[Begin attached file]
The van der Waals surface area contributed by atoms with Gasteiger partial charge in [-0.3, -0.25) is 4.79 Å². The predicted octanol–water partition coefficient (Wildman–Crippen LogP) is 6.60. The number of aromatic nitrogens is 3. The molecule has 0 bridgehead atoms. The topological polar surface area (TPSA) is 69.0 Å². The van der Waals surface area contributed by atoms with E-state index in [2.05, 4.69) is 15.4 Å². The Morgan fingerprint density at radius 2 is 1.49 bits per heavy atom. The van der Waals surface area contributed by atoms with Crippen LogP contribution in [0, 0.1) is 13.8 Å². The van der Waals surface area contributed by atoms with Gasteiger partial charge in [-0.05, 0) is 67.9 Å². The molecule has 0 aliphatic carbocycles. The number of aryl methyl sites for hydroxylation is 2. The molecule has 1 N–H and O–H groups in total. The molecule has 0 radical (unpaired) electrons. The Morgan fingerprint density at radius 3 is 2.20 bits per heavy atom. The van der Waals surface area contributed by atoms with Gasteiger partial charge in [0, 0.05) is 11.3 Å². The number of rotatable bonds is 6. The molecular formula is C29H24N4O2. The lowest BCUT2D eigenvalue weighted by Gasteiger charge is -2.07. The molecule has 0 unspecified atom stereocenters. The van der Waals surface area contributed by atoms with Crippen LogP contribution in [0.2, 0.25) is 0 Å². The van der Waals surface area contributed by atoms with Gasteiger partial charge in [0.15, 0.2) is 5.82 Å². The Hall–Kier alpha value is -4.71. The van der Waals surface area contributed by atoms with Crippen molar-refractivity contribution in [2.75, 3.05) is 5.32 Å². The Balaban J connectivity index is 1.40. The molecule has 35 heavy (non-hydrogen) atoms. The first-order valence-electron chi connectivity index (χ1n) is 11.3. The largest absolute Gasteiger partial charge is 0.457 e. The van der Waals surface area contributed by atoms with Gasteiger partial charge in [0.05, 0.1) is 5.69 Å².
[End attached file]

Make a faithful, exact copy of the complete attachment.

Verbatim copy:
The van der Waals surface area contributed by atoms with Gasteiger partial charge in [-0.3, -0.25) is 4.79 Å². The predicted octanol–water partition coefficient (Wildman–Crippen LogP) is 6.60. The number of aromatic nitrogens is 3. The molecule has 0 bridgehead atoms. The topological polar surface area (TPSA) is 69.0 Å². The van der Waals surface area contributed by atoms with E-state index in [2.05, 4.69) is 15.4 Å². The Morgan fingerprint density at radius 2 is 1.49 bits per heavy atom. The van der Waals surface area contributed by atoms with Crippen LogP contribution in [0, 0.1) is 13.8 Å². The van der Waals surface area contributed by atoms with Gasteiger partial charge in [-0.05, 0) is 67.9 Å². The molecule has 0 aliphatic carbocycles. The number of aryl methyl sites for hydroxylation is 2. The molecule has 1 N–H and O–H groups in total. The molecule has 0 radical (unpaired) electrons. The Morgan fingerprint density at radius 3 is 2.20 bits per heavy atom. The van der Waals surface area contributed by atoms with Gasteiger partial charge in [0, 0.05) is 11.3 Å². The number of rotatable bonds is 6. The molecular formula is C29H24N4O2. The lowest BCUT2D eigenvalue weighted by Gasteiger charge is -2.07. The molecule has 0 unspecified atom stereocenters. The van der Waals surface area contributed by atoms with Crippen LogP contribution in [0.2, 0.25) is 0 Å². The van der Waals surface area contributed by atoms with Gasteiger partial charge in [0.15, 0.2) is 5.82 Å². The Hall–Kier alpha value is -4.71. The van der Waals surface area contributed by atoms with Crippen molar-refractivity contribution in [2.75, 3.05) is 5.32 Å². The Balaban J connectivity index is 1.40. The molecule has 35 heavy (non-hydrogen) atoms. The first-order valence-electron chi connectivity index (χ1n) is 11.3. The largest absolute Gasteiger partial charge is 0.457 e. The van der Waals surface area contributed by atoms with Gasteiger partial charge in [0.05, 0.1) is 5.69 Å².